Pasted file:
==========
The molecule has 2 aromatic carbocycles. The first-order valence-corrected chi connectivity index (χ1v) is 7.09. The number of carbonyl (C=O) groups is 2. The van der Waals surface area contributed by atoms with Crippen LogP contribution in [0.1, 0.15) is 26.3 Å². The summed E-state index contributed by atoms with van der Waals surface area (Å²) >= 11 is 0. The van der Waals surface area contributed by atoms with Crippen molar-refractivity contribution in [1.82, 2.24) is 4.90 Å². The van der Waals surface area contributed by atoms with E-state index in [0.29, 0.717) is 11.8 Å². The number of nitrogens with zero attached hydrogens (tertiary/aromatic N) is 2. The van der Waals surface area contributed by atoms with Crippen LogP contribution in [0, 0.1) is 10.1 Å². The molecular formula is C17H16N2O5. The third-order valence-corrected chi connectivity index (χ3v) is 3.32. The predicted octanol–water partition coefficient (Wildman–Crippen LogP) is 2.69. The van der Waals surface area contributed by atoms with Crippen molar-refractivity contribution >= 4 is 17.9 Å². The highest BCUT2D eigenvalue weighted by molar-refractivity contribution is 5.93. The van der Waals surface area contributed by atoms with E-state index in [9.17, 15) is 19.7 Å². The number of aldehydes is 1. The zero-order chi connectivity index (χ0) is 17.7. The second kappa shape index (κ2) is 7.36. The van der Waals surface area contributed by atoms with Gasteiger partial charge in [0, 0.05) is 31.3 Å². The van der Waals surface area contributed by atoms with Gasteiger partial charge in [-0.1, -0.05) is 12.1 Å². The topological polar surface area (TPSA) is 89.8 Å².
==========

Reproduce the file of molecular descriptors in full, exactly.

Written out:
The molecule has 2 aromatic carbocycles. The first-order valence-corrected chi connectivity index (χ1v) is 7.09. The number of carbonyl (C=O) groups is 2. The van der Waals surface area contributed by atoms with Crippen LogP contribution in [0.1, 0.15) is 26.3 Å². The summed E-state index contributed by atoms with van der Waals surface area (Å²) >= 11 is 0. The van der Waals surface area contributed by atoms with Crippen molar-refractivity contribution in [1.82, 2.24) is 4.90 Å². The van der Waals surface area contributed by atoms with E-state index in [0.29, 0.717) is 11.8 Å². The number of nitrogens with zero attached hydrogens (tertiary/aromatic N) is 2. The van der Waals surface area contributed by atoms with Crippen LogP contribution in [0, 0.1) is 10.1 Å². The molecular formula is C17H16N2O5. The third-order valence-corrected chi connectivity index (χ3v) is 3.32. The predicted octanol–water partition coefficient (Wildman–Crippen LogP) is 2.69. The van der Waals surface area contributed by atoms with Crippen molar-refractivity contribution >= 4 is 17.9 Å². The highest BCUT2D eigenvalue weighted by molar-refractivity contribution is 5.93. The van der Waals surface area contributed by atoms with E-state index in [9.17, 15) is 19.7 Å². The number of aldehydes is 1. The zero-order chi connectivity index (χ0) is 17.7. The second kappa shape index (κ2) is 7.36. The van der Waals surface area contributed by atoms with Gasteiger partial charge in [0, 0.05) is 31.3 Å². The van der Waals surface area contributed by atoms with Gasteiger partial charge in [-0.1, -0.05) is 12.1 Å². The topological polar surface area (TPSA) is 89.8 Å².